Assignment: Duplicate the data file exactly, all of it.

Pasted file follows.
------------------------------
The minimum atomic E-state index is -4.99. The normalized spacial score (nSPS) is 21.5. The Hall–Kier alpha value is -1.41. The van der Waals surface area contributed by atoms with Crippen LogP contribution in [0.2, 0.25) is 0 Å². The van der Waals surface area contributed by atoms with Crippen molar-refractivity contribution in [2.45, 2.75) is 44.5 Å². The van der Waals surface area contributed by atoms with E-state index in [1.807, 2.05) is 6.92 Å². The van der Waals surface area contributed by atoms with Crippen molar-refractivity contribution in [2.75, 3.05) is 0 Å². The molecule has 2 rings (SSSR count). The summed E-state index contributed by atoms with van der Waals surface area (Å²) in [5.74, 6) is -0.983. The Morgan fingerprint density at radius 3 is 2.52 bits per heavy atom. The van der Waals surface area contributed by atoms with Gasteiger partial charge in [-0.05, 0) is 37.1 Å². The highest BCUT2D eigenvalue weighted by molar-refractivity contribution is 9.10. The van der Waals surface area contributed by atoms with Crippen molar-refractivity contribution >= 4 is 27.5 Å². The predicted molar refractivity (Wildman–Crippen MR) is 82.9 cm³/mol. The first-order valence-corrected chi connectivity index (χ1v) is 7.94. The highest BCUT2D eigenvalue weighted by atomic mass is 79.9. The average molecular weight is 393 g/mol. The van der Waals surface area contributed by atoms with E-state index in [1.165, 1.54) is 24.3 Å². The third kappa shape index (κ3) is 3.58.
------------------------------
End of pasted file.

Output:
The minimum atomic E-state index is -4.99. The normalized spacial score (nSPS) is 21.5. The Hall–Kier alpha value is -1.41. The van der Waals surface area contributed by atoms with Crippen LogP contribution in [0.2, 0.25) is 0 Å². The van der Waals surface area contributed by atoms with Crippen molar-refractivity contribution in [2.45, 2.75) is 44.5 Å². The van der Waals surface area contributed by atoms with E-state index in [1.807, 2.05) is 6.92 Å². The van der Waals surface area contributed by atoms with Crippen molar-refractivity contribution in [2.75, 3.05) is 0 Å². The molecule has 2 rings (SSSR count). The summed E-state index contributed by atoms with van der Waals surface area (Å²) in [5.74, 6) is -0.983. The Morgan fingerprint density at radius 3 is 2.52 bits per heavy atom. The van der Waals surface area contributed by atoms with Gasteiger partial charge in [-0.05, 0) is 37.1 Å². The highest BCUT2D eigenvalue weighted by molar-refractivity contribution is 9.10. The van der Waals surface area contributed by atoms with Crippen molar-refractivity contribution >= 4 is 27.5 Å². The predicted molar refractivity (Wildman–Crippen MR) is 82.9 cm³/mol. The first-order valence-corrected chi connectivity index (χ1v) is 7.94. The highest BCUT2D eigenvalue weighted by atomic mass is 79.9. The average molecular weight is 393 g/mol. The van der Waals surface area contributed by atoms with E-state index in [1.165, 1.54) is 24.3 Å². The third kappa shape index (κ3) is 3.58.